Several church departments partner to support a care initiative.
Published on: 11-28-2020
“Every year about 800,000 people globally die to suicide. That is about one suicide per 40 seconds,” said Torben Bergland, Adventist Health Ministries associate director and psychiatrist in a promotional video that a group of Adventist leaders are using as a call to action to tackle mental health issues.
“For every suicide there may be more than 20 who attempt suicide. For every suicide there’s more than 1,000 who suffer from a mental illness, a total of about 1 billion, most commonly anxiety and depression. Suicide numbers are not even the tip of the vast iceberg of human suffering,” Bergland said.
The video sought to introduce what church health leaders have called the COVID-19 Mental Health Initiative, and was livestreamed to hundreds of members of the General Conference Executive Committee on October 8, 2020.
A DIRE SITUATION
Adventist Health Ministries director Peter Landless acknowledged that mental health issues have been on the radar of Adventist ministries for years. The dire situation has been exacerbated by the prolonged lock- downs imposed in 2020 as a result of the ongoing COVID-19 pandemic.
For Adventist education associate director and psychologist Julian Melgosa, it is a situation that has brought dramatic increases in the levels of distress and mental illness due to the disruptions to daily life, the stress and isolation. “A recent [Centers for Disease Control and Prevention] report from the U.S. indicated a tripling of anxiety disorders in the general population, and a fourfold increase of depressive disorders,” he said.
Katia Reinert, an Adventist Health Ministries associate director and family nurse practitioner, noted that among all age groups, young people seem to struggle the most. “In the age group 18 to 24, 75 percent reported struggling with mental health or substance abuse, and 25 percent reported seriously having considered suicide in the past 30 days. This is serious,” she said.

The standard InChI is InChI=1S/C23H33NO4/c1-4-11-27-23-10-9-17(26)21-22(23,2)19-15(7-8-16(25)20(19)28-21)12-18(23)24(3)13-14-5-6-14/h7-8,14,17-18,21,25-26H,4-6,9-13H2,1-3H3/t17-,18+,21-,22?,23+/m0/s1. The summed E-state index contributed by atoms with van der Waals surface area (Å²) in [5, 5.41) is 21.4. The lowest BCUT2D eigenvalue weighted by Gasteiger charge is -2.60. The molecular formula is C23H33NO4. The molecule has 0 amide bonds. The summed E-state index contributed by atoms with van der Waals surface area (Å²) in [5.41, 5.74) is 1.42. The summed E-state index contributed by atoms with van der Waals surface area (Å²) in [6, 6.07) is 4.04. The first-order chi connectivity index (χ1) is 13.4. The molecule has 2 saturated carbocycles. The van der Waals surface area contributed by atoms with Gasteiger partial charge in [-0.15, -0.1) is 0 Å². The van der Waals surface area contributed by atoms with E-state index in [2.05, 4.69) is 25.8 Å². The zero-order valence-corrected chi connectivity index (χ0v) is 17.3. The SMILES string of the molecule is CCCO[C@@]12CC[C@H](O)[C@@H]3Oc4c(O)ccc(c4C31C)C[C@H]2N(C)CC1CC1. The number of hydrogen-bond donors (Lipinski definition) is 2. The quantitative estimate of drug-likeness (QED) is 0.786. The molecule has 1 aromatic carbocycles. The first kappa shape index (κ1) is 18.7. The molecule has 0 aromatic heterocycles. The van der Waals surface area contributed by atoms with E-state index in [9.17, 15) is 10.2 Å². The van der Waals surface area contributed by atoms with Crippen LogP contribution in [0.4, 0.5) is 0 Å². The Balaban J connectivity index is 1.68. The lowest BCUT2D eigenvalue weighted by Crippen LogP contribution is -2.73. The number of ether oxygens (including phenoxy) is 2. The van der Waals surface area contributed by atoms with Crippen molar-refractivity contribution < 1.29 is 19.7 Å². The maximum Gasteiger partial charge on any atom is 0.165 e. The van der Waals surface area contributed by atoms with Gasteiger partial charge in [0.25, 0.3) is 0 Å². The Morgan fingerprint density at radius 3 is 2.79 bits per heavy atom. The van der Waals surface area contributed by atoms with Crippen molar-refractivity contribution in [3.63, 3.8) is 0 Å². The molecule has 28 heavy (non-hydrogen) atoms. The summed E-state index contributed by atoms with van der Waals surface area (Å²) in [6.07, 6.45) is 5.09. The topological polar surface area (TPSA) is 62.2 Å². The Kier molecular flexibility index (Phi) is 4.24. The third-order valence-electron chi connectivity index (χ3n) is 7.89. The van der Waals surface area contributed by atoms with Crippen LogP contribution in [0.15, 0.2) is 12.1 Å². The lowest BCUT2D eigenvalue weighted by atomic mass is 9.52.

A CALL FOR ACTION
Bergland said that given the current state of affairs, Adventist Church members and leaders need to act. “This must be a matter of utmost urgency for every leader, every pastor, every educator, every parent, every friend,” Bergland said. “If we want to reach people with present and eternal truths, we must also care for and minister to their present needs. That’s what Jesus did.”
Elaine Oliver, associate director of Family Ministries at the General Conference, shared that several departments of the world church are partnering to tackle this issue. “Health, Youth, Family, and Education are working together on this,” she said.
The actions that make up the initiative include sharing recommended resources on how to support mental health. Coordinators also hope to run a social media campaign on several relevant platforms. They also said they will host webinars, interviews, and panel talks online.
Bergland concluded by emphasizing that partnerships such as this one can start to bridge the gap. “If we can stand together and work together, we can make a difference,” he said.